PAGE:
steven36 Posted July 16, 2018 Share Posted July 16, 2018 An annual survey of FBI employees found a sharp decline in confidence in bureau leadership amid a series of scandals, results published Sunday indicate. Although pride in working at the FBI remained about the same, faith in the "honesty and integrity" of senior executives plummeted -- going from an average employee rating of more than four out of five in 2017 to 3.5 out of five this year at the FBI's 56 field offices. Workers at FBI headquarters in Washington reported a slightly less dramatic erosion of faith in leaders' honesty. The survey data was collected in February and March amid significant internal uncertainty about the fate of top leaders including then-Deputy Director Andrew McCabe and FBI agent Peter Strzok. Strzok, the former deputy assistant director of the FBI Counterintelligence Division, helped lead investigations of Hillary Clinton's private email server and possible Trump campaign collusion with Russia. He was removed last year from Special Counsel Robert Mueller's Russia probe and remains under review for sending anti-Trump messages to former FBI attorney Lisa Page. McCabe was fired in March after the Justice Department's inspector general found he lied to FBI agents and former FBI Director James Comey about authorizing a leak about the FBI's Clinton Foundation investigation. But the survey suggests an even sharper erosion of faith in the FBI's director, currently Christopher Wray, who took office last year after Comey was fired by President Trump for alleged wrongdoing during the Clinton emails investigation. Support for the director's "vision and ideas" tanked from about 4.5 out of five in 2016 to about 3.5 in 2018 at the bureau's field offices, with only slightly less dramatic drop at FBI headquarters. Comey ostensibly was fired for inappropriate actions during the Clinton email probe -- including usurping the standard prosecutorial process to recommend against charges, and airing derogatory information about Clinton -- but Trump also noted in an interview he considered "this Russia thing" in making his decision. The survey data was not voluntarily released this year, leading to a lawsuit filed by the group Protect Democracy on behalf of Lawfare editor Benjamin Wittes, a personal friend of Comey. Wittes published the results Sunday. Source Link to comment Share on other sites More sharing options...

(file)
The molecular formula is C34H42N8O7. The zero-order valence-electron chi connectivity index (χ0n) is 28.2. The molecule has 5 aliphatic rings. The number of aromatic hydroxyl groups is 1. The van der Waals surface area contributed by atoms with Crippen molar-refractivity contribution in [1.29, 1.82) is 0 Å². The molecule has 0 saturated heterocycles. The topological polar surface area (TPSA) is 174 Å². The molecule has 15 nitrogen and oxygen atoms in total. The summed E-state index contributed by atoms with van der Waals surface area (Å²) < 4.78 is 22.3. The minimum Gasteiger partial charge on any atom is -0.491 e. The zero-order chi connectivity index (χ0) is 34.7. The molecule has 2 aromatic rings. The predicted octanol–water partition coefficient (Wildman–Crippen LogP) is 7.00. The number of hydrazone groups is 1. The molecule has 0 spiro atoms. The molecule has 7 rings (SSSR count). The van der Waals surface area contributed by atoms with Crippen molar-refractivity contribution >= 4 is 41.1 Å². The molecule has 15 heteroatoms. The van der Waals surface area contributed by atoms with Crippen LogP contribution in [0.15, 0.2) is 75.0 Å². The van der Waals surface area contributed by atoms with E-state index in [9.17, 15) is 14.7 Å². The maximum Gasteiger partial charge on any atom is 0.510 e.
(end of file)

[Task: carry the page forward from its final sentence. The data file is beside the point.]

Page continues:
This topic is now archived and is closed to further replies.